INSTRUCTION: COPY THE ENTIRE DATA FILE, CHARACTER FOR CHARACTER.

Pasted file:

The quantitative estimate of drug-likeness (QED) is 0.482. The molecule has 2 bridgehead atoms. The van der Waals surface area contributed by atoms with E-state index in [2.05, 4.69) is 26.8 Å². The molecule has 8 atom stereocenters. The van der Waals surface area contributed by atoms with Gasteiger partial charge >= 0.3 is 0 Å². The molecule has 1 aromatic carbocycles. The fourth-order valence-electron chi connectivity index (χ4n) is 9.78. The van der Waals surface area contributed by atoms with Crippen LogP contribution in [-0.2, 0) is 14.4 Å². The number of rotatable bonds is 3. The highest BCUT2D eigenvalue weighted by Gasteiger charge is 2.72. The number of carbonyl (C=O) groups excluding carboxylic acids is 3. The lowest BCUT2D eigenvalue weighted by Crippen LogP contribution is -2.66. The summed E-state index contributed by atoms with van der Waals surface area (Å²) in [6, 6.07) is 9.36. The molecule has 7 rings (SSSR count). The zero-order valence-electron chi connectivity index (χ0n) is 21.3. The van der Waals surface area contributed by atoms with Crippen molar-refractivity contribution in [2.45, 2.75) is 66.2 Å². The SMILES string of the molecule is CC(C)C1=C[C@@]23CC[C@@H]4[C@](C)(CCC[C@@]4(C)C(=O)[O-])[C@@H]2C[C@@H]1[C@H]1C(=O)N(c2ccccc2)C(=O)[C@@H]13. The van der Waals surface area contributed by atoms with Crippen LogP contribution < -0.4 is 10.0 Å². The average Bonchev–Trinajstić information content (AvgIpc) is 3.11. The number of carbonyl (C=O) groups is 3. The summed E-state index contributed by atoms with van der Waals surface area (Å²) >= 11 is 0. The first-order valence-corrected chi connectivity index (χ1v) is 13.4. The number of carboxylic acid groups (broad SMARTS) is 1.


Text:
The quantitative estimate of drug-likeness (QED) is 0.482. The molecule has 2 bridgehead atoms. The van der Waals surface area contributed by atoms with E-state index in [2.05, 4.69) is 26.8 Å². The molecule has 8 atom stereocenters. The van der Waals surface area contributed by atoms with Gasteiger partial charge >= 0.3 is 0 Å². The molecule has 1 aromatic carbocycles. The fourth-order valence-electron chi connectivity index (χ4n) is 9.78. The van der Waals surface area contributed by atoms with Crippen LogP contribution in [-0.2, 0) is 14.4 Å². The number of rotatable bonds is 3. The highest BCUT2D eigenvalue weighted by Gasteiger charge is 2.72. The number of carbonyl (C=O) groups excluding carboxylic acids is 3. The lowest BCUT2D eigenvalue weighted by Crippen LogP contribution is -2.66. The summed E-state index contributed by atoms with van der Waals surface area (Å²) in [6, 6.07) is 9.36. The molecule has 7 rings (SSSR count). The zero-order valence-electron chi connectivity index (χ0n) is 21.3. The van der Waals surface area contributed by atoms with Crippen molar-refractivity contribution in [2.45, 2.75) is 66.2 Å². The SMILES string of the molecule is CC(C)C1=C[C@@]23CC[C@@H]4[C@](C)(CCC[C@@]4(C)C(=O)[O-])[C@@H]2C[C@@H]1[C@H]1C(=O)N(c2ccccc2)C(=O)[C@@H]13. The van der Waals surface area contributed by atoms with Crippen LogP contribution < -0.4 is 10.0 Å². The average Bonchev–Trinajstić information content (AvgIpc) is 3.11. The number of carbonyl (C=O) groups is 3. The summed E-state index contributed by atoms with van der Waals surface area (Å²) >= 11 is 0. The first-order valence-corrected chi connectivity index (χ1v) is 13.4. The number of carboxylic acid groups (broad SMARTS) is 1.